Should higher education staff mobility be encouraged and, if so, how should it be recognised? Middlesex University took part in an Erasmus+ project which aimed to help institutions struggling to answer these questions. Dr Sophie Ball tells us more...
The impact of international staff mobility on both individuals and institutions is self-evident to those working in this area but lacks wider recognition.
Impressions of paid escapes to exotic destinations still linger, despite the hard work that most international visits involve.
What are institutions doing to dispel this image and capture the benefits? And if staff mobility should be encouraged, what exactly does it achieve and how are institutions recognising the benefits it brings?
These questions were the inspiration for the REALISE project (Realising the potential of the international mobility of staff in Higher Education), a Key Action 2 Strategic Partnership that aimed to improve the implementation and recognition of staff mobility.
Middlesex University was one of 10 partners involved in the partnership, coordinated by Université Paul-Valéry Montpellier, and we agreed the following key objectives:
- identify and develop innovative practices regarding the implementation of the Erasmus+ programme for staff mobility;
- foster the recognition of mobility in the career development of academic, administrative and technical staff in HEIs; and
- raise institutional awareness about the added value of staff mobility and promote its contribution to HEIs’ internationalisation strategies.
Lack of recognition
Generally, staff report low levels of recognition of Erasmus+ staff mobility. In a survey conducted at the start of the REALISE project, we found that only 36% of respondents felt that their experience had been highly valued and acknowledged by their institutions, while an exact same proportion felt that their mobility had had minor or no recognition.
Variations between countries point to differing practices with regards to recognition, with Belgium being the country where recognition is scored most highly.
A major output of the project is the Erasmus+ staff mobility handbook of good practices, designed as a resource for anyone wishing to improve the implementation of staff mobility at their institution. It describes 22 actions tested across 10 European countries, many at more than one institution. These actions cover all aspects of improving the implementation and recognition of staff mobility, from human resource policies to incoming staff visits.
The University of Ghent, for example, describes working with their HR department to develop a career development policy that includes recognition of an Erasmus+ teaching or training visit.
I recount the various ways I identified that staff could think about – and in some cases already were - integrating an Erasmus+ mobility experience into other professional pathways, both internally and externally to the university.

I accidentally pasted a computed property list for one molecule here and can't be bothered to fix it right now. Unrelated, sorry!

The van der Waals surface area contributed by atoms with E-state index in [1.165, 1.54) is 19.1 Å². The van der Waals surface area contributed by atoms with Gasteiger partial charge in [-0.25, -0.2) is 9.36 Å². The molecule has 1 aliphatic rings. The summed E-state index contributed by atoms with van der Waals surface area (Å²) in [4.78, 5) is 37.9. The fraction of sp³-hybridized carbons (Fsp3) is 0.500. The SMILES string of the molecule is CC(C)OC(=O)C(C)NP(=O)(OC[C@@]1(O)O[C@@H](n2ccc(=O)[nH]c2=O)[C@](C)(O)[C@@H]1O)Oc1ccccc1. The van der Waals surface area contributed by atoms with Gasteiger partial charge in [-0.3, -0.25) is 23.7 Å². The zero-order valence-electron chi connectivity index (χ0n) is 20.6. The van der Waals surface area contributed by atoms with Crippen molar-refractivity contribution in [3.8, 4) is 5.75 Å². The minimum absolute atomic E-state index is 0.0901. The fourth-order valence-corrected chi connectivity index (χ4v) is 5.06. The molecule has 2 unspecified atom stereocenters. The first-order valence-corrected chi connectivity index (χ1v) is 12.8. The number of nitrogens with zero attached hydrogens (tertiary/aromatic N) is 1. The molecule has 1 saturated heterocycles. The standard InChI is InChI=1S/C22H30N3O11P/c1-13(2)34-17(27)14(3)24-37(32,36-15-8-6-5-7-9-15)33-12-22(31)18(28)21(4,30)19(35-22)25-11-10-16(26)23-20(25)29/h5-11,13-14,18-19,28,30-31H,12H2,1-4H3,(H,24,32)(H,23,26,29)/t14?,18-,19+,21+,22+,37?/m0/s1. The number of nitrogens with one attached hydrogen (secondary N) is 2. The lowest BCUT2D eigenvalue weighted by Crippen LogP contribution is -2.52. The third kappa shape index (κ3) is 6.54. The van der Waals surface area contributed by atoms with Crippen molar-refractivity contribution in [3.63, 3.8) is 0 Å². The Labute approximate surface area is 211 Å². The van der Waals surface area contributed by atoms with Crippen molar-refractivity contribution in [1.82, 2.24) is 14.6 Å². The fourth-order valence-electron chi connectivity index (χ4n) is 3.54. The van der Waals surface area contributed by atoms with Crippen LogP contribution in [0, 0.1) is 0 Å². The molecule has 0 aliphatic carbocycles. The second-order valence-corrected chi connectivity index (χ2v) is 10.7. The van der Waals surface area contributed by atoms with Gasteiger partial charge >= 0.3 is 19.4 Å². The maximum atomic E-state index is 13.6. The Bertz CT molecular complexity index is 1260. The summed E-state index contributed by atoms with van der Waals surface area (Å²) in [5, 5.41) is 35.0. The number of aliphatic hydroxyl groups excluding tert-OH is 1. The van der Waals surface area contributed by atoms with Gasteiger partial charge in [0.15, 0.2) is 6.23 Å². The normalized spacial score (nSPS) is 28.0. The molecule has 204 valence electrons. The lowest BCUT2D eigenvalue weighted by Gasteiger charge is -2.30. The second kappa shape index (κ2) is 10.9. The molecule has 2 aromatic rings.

Student impact and internationalisation
The 10 partners ran a staff training event at the University of Ghent in May, attended by 85 participants, with workshops and presentations based around the handbook, as well as an international seminar in Brussels.
In the UK, I ran a national seminar, in collaboration with Universities UK International (UUKi) with the participation of Professor Bob Gilmour from Glasgow Caledonian University and Leo Smith from De Montfort University.
They pointed to the wide reach of the international mobility of staff and its impact on both individual students and internationalisation at institutional level.
Dr Britta Stordal, from Middlesex University, described using Erasmus+ staff mobility to develop opportunities for student placements in the labs of partner universities as well as to show leadership development in her own career path.
I finish by quoting Britta’s reflections, which summarise so well the benefits that individuals and institutions can realise from implementing staff mobility:
- running the Erasmus+ Exchange Programme gives me a leadership role in the Department;
- I plan to use my Erasmus+ work and the running of International Week as a case study for my application to Senior Fellow of the HEA, a requirement for promotion to Associate Professor;
- I have influenced the curriculum of Biomedical Science to introduce an international component;
- it gives me great job satisfaction to work with our highly engaged students and give them a great career opportunity; and
- I have sudden popularity amongst the second year students as the person organising opportunities for them!